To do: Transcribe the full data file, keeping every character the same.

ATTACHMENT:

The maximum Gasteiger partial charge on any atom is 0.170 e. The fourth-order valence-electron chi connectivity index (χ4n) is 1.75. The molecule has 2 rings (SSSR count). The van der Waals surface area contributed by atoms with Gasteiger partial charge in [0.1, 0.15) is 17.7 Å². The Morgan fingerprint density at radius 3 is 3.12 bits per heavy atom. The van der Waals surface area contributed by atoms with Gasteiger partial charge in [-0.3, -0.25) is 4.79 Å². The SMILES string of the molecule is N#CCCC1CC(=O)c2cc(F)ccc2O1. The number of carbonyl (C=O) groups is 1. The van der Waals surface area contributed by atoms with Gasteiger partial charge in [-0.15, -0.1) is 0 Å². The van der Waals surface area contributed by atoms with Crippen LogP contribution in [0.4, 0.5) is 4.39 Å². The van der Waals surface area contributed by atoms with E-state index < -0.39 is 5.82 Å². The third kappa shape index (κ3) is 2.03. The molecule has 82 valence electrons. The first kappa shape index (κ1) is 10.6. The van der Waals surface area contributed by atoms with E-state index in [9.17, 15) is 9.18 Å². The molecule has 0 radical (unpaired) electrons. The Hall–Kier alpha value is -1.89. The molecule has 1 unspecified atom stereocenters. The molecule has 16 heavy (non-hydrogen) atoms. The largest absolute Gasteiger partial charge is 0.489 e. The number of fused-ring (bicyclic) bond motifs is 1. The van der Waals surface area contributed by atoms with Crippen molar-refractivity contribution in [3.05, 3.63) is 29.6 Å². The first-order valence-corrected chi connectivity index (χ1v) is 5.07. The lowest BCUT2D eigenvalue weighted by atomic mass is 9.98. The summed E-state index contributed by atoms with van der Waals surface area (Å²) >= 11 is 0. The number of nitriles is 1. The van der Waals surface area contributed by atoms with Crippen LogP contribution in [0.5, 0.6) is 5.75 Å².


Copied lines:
The maximum Gasteiger partial charge on any atom is 0.170 e. The fourth-order valence-electron chi connectivity index (χ4n) is 1.75. The molecule has 2 rings (SSSR count). The van der Waals surface area contributed by atoms with Gasteiger partial charge in [0.1, 0.15) is 17.7 Å². The Morgan fingerprint density at radius 3 is 3.12 bits per heavy atom. The van der Waals surface area contributed by atoms with Gasteiger partial charge in [-0.3, -0.25) is 4.79 Å². The SMILES string of the molecule is N#CCCC1CC(=O)c2cc(F)ccc2O1. The number of carbonyl (C=O) groups is 1. The van der Waals surface area contributed by atoms with Gasteiger partial charge in [-0.15, -0.1) is 0 Å². The van der Waals surface area contributed by atoms with Crippen LogP contribution in [0.4, 0.5) is 4.39 Å². The van der Waals surface area contributed by atoms with E-state index < -0.39 is 5.82 Å². The third kappa shape index (κ3) is 2.03. The molecule has 82 valence electrons. The first kappa shape index (κ1) is 10.6. The van der Waals surface area contributed by atoms with E-state index in [9.17, 15) is 9.18 Å². The molecule has 0 radical (unpaired) electrons. The Hall–Kier alpha value is -1.89. The molecule has 1 unspecified atom stereocenters. The molecule has 16 heavy (non-hydrogen) atoms. The largest absolute Gasteiger partial charge is 0.489 e. The number of fused-ring (bicyclic) bond motifs is 1. The van der Waals surface area contributed by atoms with Crippen molar-refractivity contribution in [3.05, 3.63) is 29.6 Å². The first-order valence-corrected chi connectivity index (χ1v) is 5.07. The lowest BCUT2D eigenvalue weighted by atomic mass is 9.98. The summed E-state index contributed by atoms with van der Waals surface area (Å²) >= 11 is 0. The number of nitriles is 1. The van der Waals surface area contributed by atoms with Crippen LogP contribution in [0.5, 0.6) is 5.75 Å².